he October Criminal Assizes in Demerara opened on Tuesday morning, with some 228 cases on the docket. The session began with the traditional march past ceremony in the morning outside the High Court on South Road, Georgetown. Ranks from the Tactical Services Unit and the Guyana Police Force’s band braved the rain as they marched from the Brickdam Police Station, arriving at the High Court soaked. Justice Navindra Singh was saluted during the march and inspected the guard of honour. He, along with Justice Diana Insanally and Justice James BovellDrakes, will be presiding over this criminal session. After the march was over Tuesday morning, the judges retired to their respective courtrooms where they each empanelled a 12-member jury panel for murder trials. Included in the list of cases to be heard during this session are 56 murders and 27 manslaughters cases. There are also some 58 cases of carnal knowledge to be heard, while other charges include rape, robbery under arms, possession of firearm and ammunitions without licence, wounding with intent.
Several high-profile cases are included in this list. The trial of the accused in the murder of former Queen’s College student Neesa Gopaul is included on the list. The teenager’s mother, Bibi Shareema Gopaul, and her lover, Jarvis “Barry” Small are jointly accused of the murder of the 16-yearold, whose body was found at Madewini, Soesdyke/Linden Highway on October 2, 2010. Cyon “Picture Boy” Collier’s matters are expected to be called also. Collier is being re-tried for two counts of murder. He is accused of the double murder of two brothers, Ray Walcott and Carl Andrews, on September 23, 2006, at Victoria and of Chandrapaul “Kero Man” Persaud, a Non Pareil busi-
Justice Navindra Singh taking the salute on Tuesday morning at the High Court
nessman, on September 30, 2006. The June Criminal Assizes ended on Monday, with the gaol delivery done before Justice Singh at the High Court. During this session, a total of 21 of 217 cases were disposed of. Justice Singh and Justice BovellDrakes sat during most of that session, since the other judges who were listed to preside were on annual leave. During this period, Justice Singh disposed of 11 murder cases, while Justice Brassington Reynolds disposed of two murder cases when he presided in June. Justice Bovell-Drakes presided over six cases; four of which were completed and two are still ongoing. Justice Dawn Gregory-Barnes also completed two murder cases before proceeding on leave.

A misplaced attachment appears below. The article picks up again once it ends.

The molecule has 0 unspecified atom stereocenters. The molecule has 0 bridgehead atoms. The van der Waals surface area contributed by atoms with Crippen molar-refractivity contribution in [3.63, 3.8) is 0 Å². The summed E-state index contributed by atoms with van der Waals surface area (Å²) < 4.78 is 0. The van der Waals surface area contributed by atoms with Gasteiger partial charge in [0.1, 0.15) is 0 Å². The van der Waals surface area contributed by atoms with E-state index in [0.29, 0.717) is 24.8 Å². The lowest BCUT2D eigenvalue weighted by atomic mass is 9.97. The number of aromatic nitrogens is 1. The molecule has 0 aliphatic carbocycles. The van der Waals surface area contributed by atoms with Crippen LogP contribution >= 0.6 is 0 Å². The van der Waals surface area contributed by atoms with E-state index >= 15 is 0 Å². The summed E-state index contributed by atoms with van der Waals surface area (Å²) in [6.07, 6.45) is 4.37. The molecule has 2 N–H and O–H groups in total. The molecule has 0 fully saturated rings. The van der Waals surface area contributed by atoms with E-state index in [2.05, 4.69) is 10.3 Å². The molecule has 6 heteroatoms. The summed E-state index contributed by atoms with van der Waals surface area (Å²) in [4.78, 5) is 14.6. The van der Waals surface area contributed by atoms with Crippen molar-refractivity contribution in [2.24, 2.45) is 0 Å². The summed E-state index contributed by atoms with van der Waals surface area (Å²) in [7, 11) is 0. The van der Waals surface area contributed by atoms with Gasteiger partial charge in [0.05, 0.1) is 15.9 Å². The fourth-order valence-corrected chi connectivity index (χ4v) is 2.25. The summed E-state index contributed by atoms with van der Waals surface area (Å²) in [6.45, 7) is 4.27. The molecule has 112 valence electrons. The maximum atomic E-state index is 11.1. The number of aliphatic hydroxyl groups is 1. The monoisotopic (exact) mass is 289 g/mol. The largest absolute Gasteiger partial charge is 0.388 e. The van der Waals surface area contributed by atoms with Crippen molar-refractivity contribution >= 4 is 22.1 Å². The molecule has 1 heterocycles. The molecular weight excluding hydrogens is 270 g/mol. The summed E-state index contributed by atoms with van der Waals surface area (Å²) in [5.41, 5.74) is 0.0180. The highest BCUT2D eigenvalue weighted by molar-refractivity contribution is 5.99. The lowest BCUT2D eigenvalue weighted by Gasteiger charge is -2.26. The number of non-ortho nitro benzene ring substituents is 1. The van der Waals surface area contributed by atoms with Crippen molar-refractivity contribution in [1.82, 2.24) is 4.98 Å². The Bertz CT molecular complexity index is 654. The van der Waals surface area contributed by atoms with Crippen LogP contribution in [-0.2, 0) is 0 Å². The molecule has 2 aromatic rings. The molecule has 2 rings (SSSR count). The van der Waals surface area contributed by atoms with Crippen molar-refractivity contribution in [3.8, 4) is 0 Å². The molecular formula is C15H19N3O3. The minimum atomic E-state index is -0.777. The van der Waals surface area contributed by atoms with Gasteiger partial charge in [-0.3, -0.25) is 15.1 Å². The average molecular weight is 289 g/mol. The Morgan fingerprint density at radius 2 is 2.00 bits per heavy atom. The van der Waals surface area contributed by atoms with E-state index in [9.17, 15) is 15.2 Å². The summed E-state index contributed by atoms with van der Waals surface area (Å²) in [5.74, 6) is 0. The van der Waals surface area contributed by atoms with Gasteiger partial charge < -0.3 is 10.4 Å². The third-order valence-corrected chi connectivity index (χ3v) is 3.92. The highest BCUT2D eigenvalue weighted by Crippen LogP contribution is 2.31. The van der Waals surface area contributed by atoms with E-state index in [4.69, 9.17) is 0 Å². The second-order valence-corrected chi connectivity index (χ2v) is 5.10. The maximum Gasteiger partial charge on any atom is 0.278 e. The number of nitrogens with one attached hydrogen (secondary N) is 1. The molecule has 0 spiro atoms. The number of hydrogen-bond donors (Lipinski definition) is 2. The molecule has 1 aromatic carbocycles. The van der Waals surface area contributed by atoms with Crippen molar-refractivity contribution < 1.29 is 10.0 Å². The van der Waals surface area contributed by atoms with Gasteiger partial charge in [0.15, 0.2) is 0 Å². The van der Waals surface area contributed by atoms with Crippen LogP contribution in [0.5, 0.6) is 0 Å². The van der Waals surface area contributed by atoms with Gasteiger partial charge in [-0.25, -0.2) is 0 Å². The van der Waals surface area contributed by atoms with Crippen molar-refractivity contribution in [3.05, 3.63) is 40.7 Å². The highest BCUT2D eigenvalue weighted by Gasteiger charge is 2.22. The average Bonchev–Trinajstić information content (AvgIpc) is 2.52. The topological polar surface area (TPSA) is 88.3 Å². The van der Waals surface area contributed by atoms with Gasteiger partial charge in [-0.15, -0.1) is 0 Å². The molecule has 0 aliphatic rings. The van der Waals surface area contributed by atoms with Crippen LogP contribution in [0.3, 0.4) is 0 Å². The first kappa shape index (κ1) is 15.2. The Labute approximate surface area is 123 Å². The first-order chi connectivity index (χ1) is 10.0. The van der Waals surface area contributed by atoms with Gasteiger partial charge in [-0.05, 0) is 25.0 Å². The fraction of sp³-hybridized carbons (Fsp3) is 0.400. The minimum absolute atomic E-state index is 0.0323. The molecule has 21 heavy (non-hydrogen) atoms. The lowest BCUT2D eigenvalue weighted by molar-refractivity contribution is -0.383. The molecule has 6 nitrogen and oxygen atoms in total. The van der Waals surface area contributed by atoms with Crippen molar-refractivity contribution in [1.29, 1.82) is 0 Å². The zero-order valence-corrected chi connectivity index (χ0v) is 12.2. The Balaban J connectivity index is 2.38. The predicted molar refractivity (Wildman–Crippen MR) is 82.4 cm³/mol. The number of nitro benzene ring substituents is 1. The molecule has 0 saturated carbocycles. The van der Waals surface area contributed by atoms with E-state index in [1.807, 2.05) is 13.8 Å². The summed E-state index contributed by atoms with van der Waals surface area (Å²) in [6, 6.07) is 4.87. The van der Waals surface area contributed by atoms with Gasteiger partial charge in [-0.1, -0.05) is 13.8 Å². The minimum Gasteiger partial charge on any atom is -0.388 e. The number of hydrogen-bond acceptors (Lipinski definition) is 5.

Included among those cases that were disposed of during this session was the 2008 Lusignan Massacre trial, which resulted in the jury returning not guilty verdicts for both accused, Mark Royden Williams, called “Smallie”, and James Anthony Hyles, called “Sally”, after spending seven hours in deliberation. The two men were indicted with the murders of 11 persons, including five children, who were brutally killed in the wee hours of January 26, 2008, when gunmen invaded Track A Lusignan, East
Coast Demerara and carried out a 20-minute rampage. While both men were acquitted of the offence, Williams had to remain in custody for other pending matters. The director of public prosecutions (DPP) has since filed an appeal against the verdict. Notorious criminal Tyrone “Cobra” Rowe also
faced trial for murder during that session. The 21-year-old man was found guilty for the murder of Troy Collymore, called “Collie” and “Nelly” on August 7, 2010 during a robbery at Plaisance Railway and Embankment, East Coast Demerara. He was subsequently sentenced to 78 years in prison.
400 marijuana plants destroyed at Onderneeming A s the Police Narcotics Branch continues to conduct their eradication exercise destroying thousands of marijuana plants throughout the country; it has destroyed another 400 plants during an eradication operation at Onderneeming Backlands, Essequibo Coast on Monday. On the day in question, police raided a farm and found the 400 cannabis sativa (marijuana) plants, about three quarter of an acre in size. The plants ranged in height between six to eight inches tall. They were reported pulled out and burnt. No one was arrested. Recently, the police destroyed 10 acres of mar-